If you’re looking for new kits at around this price, you’ll probably have to settle for entry-level kits.

Should You Get Your Child an Acoustic Drum Kit or an Electronic Drum Kit?

Everyone knows that drum kits are noisy.

How much do children's drum kits cost? Make sure children enjoy their musical instrument. (Source: Greeker)

When choosing drum kits, you need to think about where you live:

  • Do you live in a flat?
  • Do you live in the country?
  • Do you have a room dedicated to music?
  • Can you tolerate a lot of noise?

The goal is to ensure that your child remains motivated. They need to be able to play their drums whenever they want.

You don’t want to be constantly telling them things like “your sister’s asleep”, “I’m watching the TV”, and “Dad says it’s too loud”, as you run the risk of discouraging them.

It’s great if you happen to live in the country and have a room away from the rest of the house where they can play to their heart’s content. However, this is not the case for most people. However, if you live in a flat, you should probably look at electronic drum kits.

They have the advantage of being versatile and height-adjustable. They’re fun, almost silent, and their sound can be changed. However, an electronic drum kit is usually more expensive than an acoustic kit. Looking at the second-hand market is a good way to find quality electronic drum kits for less.

Keep an eye out for good brands such as Pearl, DW, Yamaha, Ludwig, Tama, Gretsch, etc.

Models of Drum Kits Suitable for Children

Before you buy a musical instrument for children, be it an acoustic guitar, a flute, a trumpet, or a drum kit, the child needs to play it. Head to a music store and let them have check that the drum kit is the right size for them.

Don’t rush into buying a drum kit. The best thing is to wait until the child’s done their first lessons. You’ll then know if they’re planning to stick with learning the drums. Make sure that the important parts (bass drum, hi-hat cymbals, snare, and the drum throne) are height-adjustable.

Don’t forget that the second-hand market is where you can get better quality instruments for less.

Pearl Forum Fusion 20”

For around £150, you can get a fusion kit that’ll do the job. You can replace the original cymbals later on as they’re quite light.

It’s a good kit if your kids are into rock music. The toms sound good but the skins are quite fragile.

PDP Mainstage 20”

PDP is a company under DW and offers drum kits for around £500 new. You can get them second-hand for a couple of hundred pounds less.

The bass drum is loud (watch your ears!).

The build quality is good and the kit is good value for money.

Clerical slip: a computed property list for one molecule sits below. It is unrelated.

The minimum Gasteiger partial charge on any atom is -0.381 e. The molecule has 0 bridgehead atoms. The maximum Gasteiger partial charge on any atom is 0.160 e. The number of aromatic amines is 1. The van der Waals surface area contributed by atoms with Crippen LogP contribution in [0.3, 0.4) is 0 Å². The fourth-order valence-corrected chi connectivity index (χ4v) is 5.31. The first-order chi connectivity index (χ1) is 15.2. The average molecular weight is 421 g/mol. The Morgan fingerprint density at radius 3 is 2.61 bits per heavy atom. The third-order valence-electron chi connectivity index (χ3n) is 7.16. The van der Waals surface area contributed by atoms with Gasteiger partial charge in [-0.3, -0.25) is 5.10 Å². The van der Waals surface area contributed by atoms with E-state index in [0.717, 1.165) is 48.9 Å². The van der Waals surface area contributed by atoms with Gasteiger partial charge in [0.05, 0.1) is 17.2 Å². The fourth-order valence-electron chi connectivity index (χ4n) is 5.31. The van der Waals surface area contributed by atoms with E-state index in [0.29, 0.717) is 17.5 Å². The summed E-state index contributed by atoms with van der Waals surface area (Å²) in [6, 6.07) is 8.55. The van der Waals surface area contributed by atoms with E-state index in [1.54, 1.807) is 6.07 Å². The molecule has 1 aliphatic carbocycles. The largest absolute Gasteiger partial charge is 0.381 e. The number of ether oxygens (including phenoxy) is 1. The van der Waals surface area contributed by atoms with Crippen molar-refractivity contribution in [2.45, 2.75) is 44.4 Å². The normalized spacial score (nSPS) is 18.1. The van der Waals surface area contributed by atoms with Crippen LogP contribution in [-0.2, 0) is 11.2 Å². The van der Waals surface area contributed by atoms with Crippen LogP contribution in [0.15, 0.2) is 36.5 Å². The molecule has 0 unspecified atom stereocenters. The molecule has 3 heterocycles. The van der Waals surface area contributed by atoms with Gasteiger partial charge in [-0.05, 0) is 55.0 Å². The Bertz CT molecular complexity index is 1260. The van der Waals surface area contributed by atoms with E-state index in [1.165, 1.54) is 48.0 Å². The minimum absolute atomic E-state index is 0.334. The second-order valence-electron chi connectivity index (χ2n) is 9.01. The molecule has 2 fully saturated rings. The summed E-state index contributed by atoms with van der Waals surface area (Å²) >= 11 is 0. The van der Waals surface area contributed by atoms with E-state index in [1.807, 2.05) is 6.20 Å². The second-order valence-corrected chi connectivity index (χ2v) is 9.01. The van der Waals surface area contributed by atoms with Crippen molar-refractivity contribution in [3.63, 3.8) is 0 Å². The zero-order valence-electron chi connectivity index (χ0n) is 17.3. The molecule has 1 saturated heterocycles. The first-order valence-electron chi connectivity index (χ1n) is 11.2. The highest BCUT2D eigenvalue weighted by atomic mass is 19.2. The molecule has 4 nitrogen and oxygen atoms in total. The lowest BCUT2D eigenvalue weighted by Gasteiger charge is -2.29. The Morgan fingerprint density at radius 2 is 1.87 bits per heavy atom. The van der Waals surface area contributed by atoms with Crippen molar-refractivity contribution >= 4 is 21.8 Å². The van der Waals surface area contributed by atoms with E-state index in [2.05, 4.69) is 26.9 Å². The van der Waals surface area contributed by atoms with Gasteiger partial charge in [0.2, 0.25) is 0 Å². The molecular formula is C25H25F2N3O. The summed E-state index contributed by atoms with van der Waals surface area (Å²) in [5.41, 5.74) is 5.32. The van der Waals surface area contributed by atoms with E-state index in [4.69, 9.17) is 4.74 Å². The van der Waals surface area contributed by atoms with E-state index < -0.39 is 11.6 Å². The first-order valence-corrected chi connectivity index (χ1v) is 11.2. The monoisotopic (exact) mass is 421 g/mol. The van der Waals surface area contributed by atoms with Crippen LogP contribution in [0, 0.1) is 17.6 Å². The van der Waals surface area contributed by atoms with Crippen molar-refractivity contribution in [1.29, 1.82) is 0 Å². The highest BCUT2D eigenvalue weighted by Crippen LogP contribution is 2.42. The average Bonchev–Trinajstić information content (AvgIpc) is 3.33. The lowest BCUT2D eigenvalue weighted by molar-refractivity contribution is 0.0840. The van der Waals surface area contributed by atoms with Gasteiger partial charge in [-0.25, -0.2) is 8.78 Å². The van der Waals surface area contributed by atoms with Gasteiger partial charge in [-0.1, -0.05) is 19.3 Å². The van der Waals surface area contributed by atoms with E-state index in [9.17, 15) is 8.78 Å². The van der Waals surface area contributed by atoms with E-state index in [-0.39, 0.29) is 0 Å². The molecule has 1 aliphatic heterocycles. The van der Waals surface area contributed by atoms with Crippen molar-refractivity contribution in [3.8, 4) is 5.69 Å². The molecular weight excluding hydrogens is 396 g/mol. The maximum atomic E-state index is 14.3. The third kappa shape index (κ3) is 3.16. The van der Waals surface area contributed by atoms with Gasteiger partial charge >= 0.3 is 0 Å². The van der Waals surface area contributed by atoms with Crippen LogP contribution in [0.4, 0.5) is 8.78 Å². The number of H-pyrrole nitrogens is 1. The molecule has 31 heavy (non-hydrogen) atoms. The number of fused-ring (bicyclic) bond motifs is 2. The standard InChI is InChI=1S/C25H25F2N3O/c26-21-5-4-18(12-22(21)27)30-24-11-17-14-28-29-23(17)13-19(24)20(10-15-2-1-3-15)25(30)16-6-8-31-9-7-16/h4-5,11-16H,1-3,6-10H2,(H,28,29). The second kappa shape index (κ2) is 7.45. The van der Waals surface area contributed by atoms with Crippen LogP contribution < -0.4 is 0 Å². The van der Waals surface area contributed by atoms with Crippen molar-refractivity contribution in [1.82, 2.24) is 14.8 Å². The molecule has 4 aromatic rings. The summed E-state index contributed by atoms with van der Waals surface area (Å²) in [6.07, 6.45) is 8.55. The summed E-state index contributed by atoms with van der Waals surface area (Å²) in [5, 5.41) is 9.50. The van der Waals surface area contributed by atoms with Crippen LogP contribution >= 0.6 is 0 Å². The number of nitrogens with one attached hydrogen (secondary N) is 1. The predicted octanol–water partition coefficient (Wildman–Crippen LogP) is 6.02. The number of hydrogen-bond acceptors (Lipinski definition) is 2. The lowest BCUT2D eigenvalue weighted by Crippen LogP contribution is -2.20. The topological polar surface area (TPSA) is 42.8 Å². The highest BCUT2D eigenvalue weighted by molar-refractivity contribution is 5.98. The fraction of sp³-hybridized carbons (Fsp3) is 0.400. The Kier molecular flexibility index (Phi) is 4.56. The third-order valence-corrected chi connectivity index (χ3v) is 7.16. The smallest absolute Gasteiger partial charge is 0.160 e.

Yamaha Stage Custom 20”

Learning the drums and becoming a drummer can be quite effortless.

The build quality is great and even though it’s a traditional kit, it’ll do the job. That said, it is more expensive than some of the other kits at around £600.

That said, it’s one of the best kits to start learning the drums.

Tama Rhythm Mate Fusion 20″

For around £500 new, this drum kit has a powerful and warm sound It’s a great quality kit and will last for ages.

Like a lot of these kits, you should consider changing the cymbals for better and heavier ones. The skins can also be changed for a better sound. That said, when you get started with playing, it’ll do the trick.

Other Things to Think About

Don’t forget to check whether your kit comes with cymbals or not. Sometimes, kits don’t come with them and you’ll need to buy them separately. You should opt for long and thin drumsticks for kids.

I recommend that you change the skins, too. Second-hand kits will have worn skins and if it’s a new kit, the skins will usually be of a low quality. Playing with quality drum skins can completely change the sound of the instrument. It’s better to have tired good skins than low-quality new skins.

Don’t forget hearing protection for children. We don’t often think about it, but children’s ears are still developing and more fragile than ours. It’s important to, therefore, invest in protection! For a few quid, you’ll find what you need!

Share

Our readers love this article
Did you find this article helpful?

Not helpful at all? Really?Ok, we will try to improve it for next timeThanks for the feedbackThank you, please leave a comment belowIt was a pleasure to help you! :) (No ratings so far)
Loading...
avatar